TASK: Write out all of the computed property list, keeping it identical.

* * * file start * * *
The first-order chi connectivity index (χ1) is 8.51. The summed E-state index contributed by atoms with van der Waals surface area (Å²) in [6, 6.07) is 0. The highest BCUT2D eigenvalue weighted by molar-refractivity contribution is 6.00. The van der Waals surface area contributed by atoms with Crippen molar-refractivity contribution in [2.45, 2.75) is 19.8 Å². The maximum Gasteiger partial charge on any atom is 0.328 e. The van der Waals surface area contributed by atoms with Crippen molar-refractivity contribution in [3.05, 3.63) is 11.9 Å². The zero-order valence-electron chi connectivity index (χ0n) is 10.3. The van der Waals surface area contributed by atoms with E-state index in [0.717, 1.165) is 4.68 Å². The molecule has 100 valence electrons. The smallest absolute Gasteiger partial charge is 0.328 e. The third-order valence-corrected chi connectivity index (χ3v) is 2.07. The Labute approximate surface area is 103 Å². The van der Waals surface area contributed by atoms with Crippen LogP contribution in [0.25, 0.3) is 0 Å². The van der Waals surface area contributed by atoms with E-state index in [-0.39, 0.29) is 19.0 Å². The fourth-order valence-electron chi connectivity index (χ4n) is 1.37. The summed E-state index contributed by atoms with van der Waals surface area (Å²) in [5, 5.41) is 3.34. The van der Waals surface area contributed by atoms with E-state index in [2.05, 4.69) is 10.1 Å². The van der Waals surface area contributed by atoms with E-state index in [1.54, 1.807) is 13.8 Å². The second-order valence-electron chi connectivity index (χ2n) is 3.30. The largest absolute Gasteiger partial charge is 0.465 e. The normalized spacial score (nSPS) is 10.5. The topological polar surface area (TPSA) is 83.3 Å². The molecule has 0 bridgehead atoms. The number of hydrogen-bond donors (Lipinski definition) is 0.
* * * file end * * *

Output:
The first-order chi connectivity index (χ1) is 8.51. The summed E-state index contributed by atoms with van der Waals surface area (Å²) in [6, 6.07) is 0. The highest BCUT2D eigenvalue weighted by molar-refractivity contribution is 6.00. The van der Waals surface area contributed by atoms with Crippen molar-refractivity contribution in [2.45, 2.75) is 19.8 Å². The maximum Gasteiger partial charge on any atom is 0.328 e. The van der Waals surface area contributed by atoms with Crippen molar-refractivity contribution in [3.05, 3.63) is 11.9 Å². The zero-order valence-electron chi connectivity index (χ0n) is 10.3. The van der Waals surface area contributed by atoms with E-state index in [0.717, 1.165) is 4.68 Å². The molecule has 100 valence electrons. The smallest absolute Gasteiger partial charge is 0.328 e. The third-order valence-corrected chi connectivity index (χ3v) is 2.07. The Labute approximate surface area is 103 Å². The van der Waals surface area contributed by atoms with Crippen LogP contribution in [0.25, 0.3) is 0 Å². The van der Waals surface area contributed by atoms with E-state index in [-0.39, 0.29) is 19.0 Å². The fourth-order valence-electron chi connectivity index (χ4n) is 1.37. The summed E-state index contributed by atoms with van der Waals surface area (Å²) in [5, 5.41) is 3.34. The van der Waals surface area contributed by atoms with E-state index in [2.05, 4.69) is 10.1 Å². The van der Waals surface area contributed by atoms with E-state index in [1.54, 1.807) is 13.8 Å². The second-order valence-electron chi connectivity index (χ2n) is 3.30. The largest absolute Gasteiger partial charge is 0.465 e. The normalized spacial score (nSPS) is 10.5. The topological polar surface area (TPSA) is 83.3 Å². The molecule has 0 bridgehead atoms. The number of hydrogen-bond donors (Lipinski definition) is 0.